Monday, April 13, 2009

Tower chasing

One of the many positives about living in this part of the country is the variety of tower chasing one can pursue.

What does that mean in English?

Simply this: We who are obsessed with broadcasting in its many forms often enjoy visiting transmitter sites and seeing what these behemoths actually look like. Back to my first sentence, this means that I have the opportunity to drive around and view towers in several different areas. Sometimes these transmitters are even in different TV markets and I don’t have to put in several hours’ driving time to enjoy the variety. Back in the desert southwest there might be hundreds of miles between full-power transmitters and those are usually grouped together on a mountaintop. But with the rolling prairie terrain of Northwest Kansas/Southwest Nebraska TV stations locate their towers in numerous places and often not together. In fact the only transmitter tower in this region which shares two stations’ antennas is the stick between Kearney and Hastings which houses KGIN-DT and KHGI-DT. All the others are on their own.

So, with this explained, I headed out of town three Saturdays ago and made a leisurely drive to North Platte.


Why not? I haven’t been there yet and this is a nearby burg that is considered its own television market, albeit one of the smallest in the country. In the bottom ten for sure. That was part of the appeal even though I knew I wouldn’t be there during the timeframe in which they air the local newscasts (actually that should be newscast, singular, which I’ll explain in a moment). Still I knew I would get a shot at seeing the DTV transmissions in that area and as a curiosity factor learning what else occupied the dial on the analog side. The FCC database indicates there are numerous translator and low-power stations in that vicinity. How could I resist?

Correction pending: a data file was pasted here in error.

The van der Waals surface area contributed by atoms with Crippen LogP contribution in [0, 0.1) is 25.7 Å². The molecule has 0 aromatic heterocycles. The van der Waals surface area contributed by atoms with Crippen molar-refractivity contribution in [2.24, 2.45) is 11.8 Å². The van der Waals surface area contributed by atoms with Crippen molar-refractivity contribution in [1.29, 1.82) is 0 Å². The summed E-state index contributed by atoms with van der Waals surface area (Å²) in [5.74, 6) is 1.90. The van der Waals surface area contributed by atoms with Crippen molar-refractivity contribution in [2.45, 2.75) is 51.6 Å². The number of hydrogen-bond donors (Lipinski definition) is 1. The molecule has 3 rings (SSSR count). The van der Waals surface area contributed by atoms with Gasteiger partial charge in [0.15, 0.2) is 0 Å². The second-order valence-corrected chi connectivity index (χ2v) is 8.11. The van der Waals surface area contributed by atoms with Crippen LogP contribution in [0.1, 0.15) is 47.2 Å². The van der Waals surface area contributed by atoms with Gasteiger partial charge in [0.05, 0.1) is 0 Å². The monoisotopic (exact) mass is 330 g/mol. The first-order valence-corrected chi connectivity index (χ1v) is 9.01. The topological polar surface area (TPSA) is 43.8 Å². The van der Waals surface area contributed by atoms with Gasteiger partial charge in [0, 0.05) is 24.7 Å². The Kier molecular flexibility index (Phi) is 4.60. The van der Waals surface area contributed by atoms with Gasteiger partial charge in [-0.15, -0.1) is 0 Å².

Once I arrived in town and got my fill of Kentucky Fried Chicken (they don’t have one in the town in which I live and sometimes I find myself jonesing for Original Recipe) I parked in the Menard’s lot and set up my gear. Antenna on top of the truck, power up the Macbook inside.

Rather disappointing. The scan picked up only KPNE-DT, the local NET station. No KNOP. All my information on this market showed KNOP already has shut off analog and is digital-only on channel 2. WIth the rabbit ear setup I was using in an outdoor, unobstructed area I should have been able to see that station. Oh well, no matter. The analog tuner brought in a few signals but none that are worth going into detail here.

A short while later I headed out of town but rather than leave the way I arrived I chose to head west on I-80 to the town of Sutherland. (Yes, there was a small part of me that wanted to stay on the interstate all the way to Cheyenne but real life and responsibility beckon.) I turned south on Nebraska 25 and received a nice surprise. On the west side of the highway about 7 miles south of the I-80 connection was the stately transmitter tower of KPNE-DT and KPNE-FM. Imposing, I thought to myself. No wonder I could pick up their signal a good 25 miles away as the crow flies (my distance estimate to where I did my TV watching earlier).

Near the town of Wallace I pulled off onto the shoulder and again tried the DTV stick. This time only KPNE-DT’s signal showed on the indicator. Why did I try for another catch at this location?

I was nearing the transmitter tower for KWNB-DT, the ABC affiliate in this part of the state. I was hoping to see their DTV signal from this area, but no go. No problem, I thought. With each mile I’m getting closer to their tower.